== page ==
Easter Island is known as one of the world’s sacred sites. It is most famous for its enigmatic giant stone busts, Standing in their haunting rows called moai, created by the early Rapanui people. A total of 887 monolithic stone statues have been inventoried on the island and in museum collections so far. Although often identified as “Easter Island heads”, the statues have torsos, most of them ending at the top of the thighs. A small number of them are complete, with the figures kneeling on bent knees with their hands over their stomachs. Some upright moai have become buried up to their necks by shifting soils.
4. Stonehenge, England
Few places invoke timelessness like Stonehenge. It is a prehistoric monument in Wiltshire, England. One of the most famous sites in the world, Stonehenge is the remains of a ring of standing stones set within earthworks. It is in the middle of the most dense complex of Neolithic and Bronze Age monuments in England, including several hundred burial mounds.
The absolute knowledge that every year for the past 5,000 years the Earth, the sun, and Stonehenge have all lined up just so that the rays of light glancing across the face of Salisbury Plain slip through the upright stones— it sets our sense of cosmic order on fire. The rocks hulk there, brawny yet graceful, set in place by crafty people we can scarce imagine or recall. Then the moment is gone and we realize that we, too, have been aligned, if only briefly, with time itself.
3. Taj Mahal, India
The Taj Mahal is India’s most recognised monument and one of the Seven Wonders of the World. The monument is a tomb that contains the body of Mumtaz Mahal — the wife of Mughal emperor Shah Jahan. He had it built as an ode to his love. It is made of marble and took 22 years and 20,000 workers to complete.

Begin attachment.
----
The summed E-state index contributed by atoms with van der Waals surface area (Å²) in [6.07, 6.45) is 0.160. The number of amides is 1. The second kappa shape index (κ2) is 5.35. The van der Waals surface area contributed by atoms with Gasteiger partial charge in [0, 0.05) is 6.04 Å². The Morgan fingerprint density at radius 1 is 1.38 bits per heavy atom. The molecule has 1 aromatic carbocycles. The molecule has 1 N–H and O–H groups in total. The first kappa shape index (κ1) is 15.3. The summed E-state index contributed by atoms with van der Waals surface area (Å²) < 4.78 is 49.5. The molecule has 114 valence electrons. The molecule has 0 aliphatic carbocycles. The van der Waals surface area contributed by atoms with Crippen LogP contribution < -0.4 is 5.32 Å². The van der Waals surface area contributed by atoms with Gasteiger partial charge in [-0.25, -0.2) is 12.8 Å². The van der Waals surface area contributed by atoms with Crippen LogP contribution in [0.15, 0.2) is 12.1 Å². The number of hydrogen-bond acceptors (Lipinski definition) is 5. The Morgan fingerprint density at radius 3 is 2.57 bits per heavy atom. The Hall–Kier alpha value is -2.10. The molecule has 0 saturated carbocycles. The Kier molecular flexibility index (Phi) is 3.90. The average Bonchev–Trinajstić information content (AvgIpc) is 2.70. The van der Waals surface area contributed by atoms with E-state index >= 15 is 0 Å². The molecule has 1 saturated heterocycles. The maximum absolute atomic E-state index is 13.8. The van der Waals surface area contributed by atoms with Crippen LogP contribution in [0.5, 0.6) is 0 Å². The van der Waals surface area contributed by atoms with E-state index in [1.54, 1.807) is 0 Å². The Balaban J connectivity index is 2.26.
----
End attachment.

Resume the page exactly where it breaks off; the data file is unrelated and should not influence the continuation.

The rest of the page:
The Taj Mahal is certainly famous for being beautiful, and perhaps for being the symbol of enduring love. Even if it were not sublime symmetry set in stone, its proportions elegantly tempered by centuries of monumental building by the Mughal rulers of central India, it would still beguile us for its place in the history of world travel. For centuries it was the ‘must see’ tourist sight of them all. Millions of photographs have been taken from the exact same spot at the reflecting pool, each perfect in the same way that the marble monument itself is perfect.
2. Machu Picchu, Peru
One of the most famous and spectacular ruins in the world, Machu Picchu is located 8,000 ft high in the Andes of Peru. Most archaeologists believe that it was built as an estate for the Inca emperor Pachacuti. Often referred to as the “Lost City of the Incas”, it is perhaps the most familiar icon of Inca civilization. It was built in the classical Inca style, with polished dry-stone walls. Its three primary structures are the Intihuatana (Hitching post of the Sun), the Temple of the Sun, and the Room of the Three Windows. These are located in what is known by archaeologists as the Sacred District of Machu Picchu.
1. Venice, Italy
Graceful, beautiful, and constantly enchanting, Venice is also a prime example of the tragic, all-consuming lust for wealth, power, and sordid ambitions. Venice is a city in northeastern Italy sited on a group of 118 small islands separated by canals and linked by bridges. It is located in the marshy Venetian Lagoon which stretches along the shoreline, between the mouths of the Po and the Piave Rivers. The city in its entirety is listed as a World Heritage Site, along with its lagoon. The lagoon is virtually the same as it was six hundred years ago, making it the most photographed part of the city.